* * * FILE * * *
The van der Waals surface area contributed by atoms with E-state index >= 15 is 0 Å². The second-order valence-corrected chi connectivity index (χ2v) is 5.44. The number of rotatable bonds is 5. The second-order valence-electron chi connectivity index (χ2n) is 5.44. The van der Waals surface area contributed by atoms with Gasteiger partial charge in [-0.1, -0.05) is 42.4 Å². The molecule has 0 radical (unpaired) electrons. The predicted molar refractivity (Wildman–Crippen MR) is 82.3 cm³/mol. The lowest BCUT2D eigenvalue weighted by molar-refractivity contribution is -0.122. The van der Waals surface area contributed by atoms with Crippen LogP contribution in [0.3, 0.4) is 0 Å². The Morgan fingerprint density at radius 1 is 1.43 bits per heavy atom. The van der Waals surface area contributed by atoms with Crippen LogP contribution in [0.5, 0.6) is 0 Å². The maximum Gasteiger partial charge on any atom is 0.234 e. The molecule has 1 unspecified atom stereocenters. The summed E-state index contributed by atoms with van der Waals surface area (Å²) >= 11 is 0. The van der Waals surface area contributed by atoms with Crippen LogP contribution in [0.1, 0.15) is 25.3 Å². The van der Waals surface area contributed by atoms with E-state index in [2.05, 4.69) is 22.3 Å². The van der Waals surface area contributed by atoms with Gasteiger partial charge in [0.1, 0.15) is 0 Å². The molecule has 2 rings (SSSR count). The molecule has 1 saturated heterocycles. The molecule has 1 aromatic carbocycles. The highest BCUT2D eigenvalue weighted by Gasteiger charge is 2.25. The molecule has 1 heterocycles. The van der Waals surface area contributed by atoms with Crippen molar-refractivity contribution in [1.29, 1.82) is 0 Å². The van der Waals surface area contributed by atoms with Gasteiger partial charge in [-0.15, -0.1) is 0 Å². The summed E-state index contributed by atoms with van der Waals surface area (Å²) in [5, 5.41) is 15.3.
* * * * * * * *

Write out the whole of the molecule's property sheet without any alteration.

The van der Waals surface area contributed by atoms with E-state index >= 15 is 0 Å². The second-order valence-corrected chi connectivity index (χ2v) is 5.44. The number of rotatable bonds is 5. The second-order valence-electron chi connectivity index (χ2n) is 5.44. The van der Waals surface area contributed by atoms with Gasteiger partial charge in [-0.1, -0.05) is 42.4 Å². The molecule has 0 radical (unpaired) electrons. The predicted molar refractivity (Wildman–Crippen MR) is 82.3 cm³/mol. The lowest BCUT2D eigenvalue weighted by molar-refractivity contribution is -0.122. The van der Waals surface area contributed by atoms with Crippen LogP contribution in [0.3, 0.4) is 0 Å². The Morgan fingerprint density at radius 1 is 1.43 bits per heavy atom. The van der Waals surface area contributed by atoms with Crippen LogP contribution in [0.5, 0.6) is 0 Å². The maximum Gasteiger partial charge on any atom is 0.234 e. The molecule has 1 unspecified atom stereocenters. The summed E-state index contributed by atoms with van der Waals surface area (Å²) >= 11 is 0. The van der Waals surface area contributed by atoms with Crippen LogP contribution in [0.1, 0.15) is 25.3 Å². The van der Waals surface area contributed by atoms with E-state index in [2.05, 4.69) is 22.3 Å². The van der Waals surface area contributed by atoms with Gasteiger partial charge in [0.1, 0.15) is 0 Å². The molecule has 2 rings (SSSR count). The molecule has 1 saturated heterocycles. The molecule has 1 aromatic carbocycles. The highest BCUT2D eigenvalue weighted by Gasteiger charge is 2.25. The molecule has 1 heterocycles. The van der Waals surface area contributed by atoms with Crippen molar-refractivity contribution in [1.29, 1.82) is 0 Å². The van der Waals surface area contributed by atoms with Gasteiger partial charge in [-0.15, -0.1) is 0 Å². The summed E-state index contributed by atoms with van der Waals surface area (Å²) in [5, 5.41) is 15.3.